Xaar showed off a direct to bottle printer developed by its subsidiary EPS, which was announced in October as the Rotojet but this name had been dropped by November – which apparently is nothing to do with KBA having used the RotaJet name for its series of high speed inkjet presses for several years! Nonetheless, whatever EPS eventually decides to call this machine, it’s a compact unit that neatly showcases Xaar’s ability to jet ink over longer throw distances. Most of these systems hold the bottle horizontally so that the ink can be jetted downwards but this EPS machine can print vertically, so that the bottles can travel upright through the machine. It can produce 800 pieces per hour.
There’s no question in my mind that direct to object printers are going to take a chunk out of the label printing market, albeit mainly for short runs at the moment. But this technology will develop further and anybody that’s thinking investing in a digital label press should be looking at these machines as an alternative technology.
Mutoh, Roland and Mimaki all showed their small, industrial flatbed printers. There’s nothing new in these and they all based on existing large format UV-curable printing. Mutoh did show a new rotary jig to print directly to bottles, which can print 360° around the bottle. Mutoh’s marketing manager Nick Decock said that it was still a case of having to prove that inkjet was a valid alternative to established technologies like screenprinting, adding: “We do see some opportunity in direct to shape for functional panels.”
The show was co-located with Productronica, which also showcases technology aimed at manufacturing. The difference seems to be that whereas people go to Productronica to find solutions to current manufacturing problems, InPrint is more about discussions of things that might turn out to be useful sometime in the future. Most of the exhibitors reported that that people visiting Productronica also popped along to InPrint.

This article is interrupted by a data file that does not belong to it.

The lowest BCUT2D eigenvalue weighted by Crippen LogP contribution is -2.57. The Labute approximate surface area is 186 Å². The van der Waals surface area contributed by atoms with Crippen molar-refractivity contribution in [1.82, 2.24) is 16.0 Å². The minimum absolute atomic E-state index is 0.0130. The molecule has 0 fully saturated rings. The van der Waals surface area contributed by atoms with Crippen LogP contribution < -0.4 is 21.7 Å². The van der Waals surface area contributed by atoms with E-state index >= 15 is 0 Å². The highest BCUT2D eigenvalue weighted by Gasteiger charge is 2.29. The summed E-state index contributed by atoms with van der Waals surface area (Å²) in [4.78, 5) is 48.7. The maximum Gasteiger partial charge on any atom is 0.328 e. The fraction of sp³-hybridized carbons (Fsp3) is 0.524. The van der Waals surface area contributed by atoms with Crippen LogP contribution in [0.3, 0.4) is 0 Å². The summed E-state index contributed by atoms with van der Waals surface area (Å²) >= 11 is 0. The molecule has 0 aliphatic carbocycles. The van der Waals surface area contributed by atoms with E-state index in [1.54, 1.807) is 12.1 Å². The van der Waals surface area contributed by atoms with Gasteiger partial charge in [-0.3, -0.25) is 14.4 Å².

Decock, for example, noted: “We have had some crossover from things like tiny electronic parts, people from the toy industry, people that we don’t regularly see at a sign and display show. And we have learned things from here. The sales follow up are quite technical.”
I too came away from InPrint feeling that I had learned things. It is really quite a unique event, free from any competition, mainly because so few people understand what industrial printing is. Overall, I had the impression that the visitors have become more knowledgeable about inkjet printing since 2015 when I last made it to InPrint. Certainly, all the vendors that I spoke to felt the conversations they had with customers and the sales leads justified exhibiting at the show, which is not always the case at printing tradeshows.
Somehow, the show is managing a difficult balancing act. On the one hand, it’s still mainly about graphics printing, albeit that it is mostly graphics printed as part of another product, which explains the packaging bias. But it’s also a show that wants to be more about the wider aspect of inkjet technology, which is more about jetting fluids rather than ink, where inkjet actuators could be used to precisely position adhesives, for example, as part of a manufacturing process. Tradeshows normally reflect what’s happening within a given market. Yet, InPrint is also helping to incubate and grow the industrial print sector, not easy given that most manufacturers are only just waking up to the possibilities that digital printing can offer them.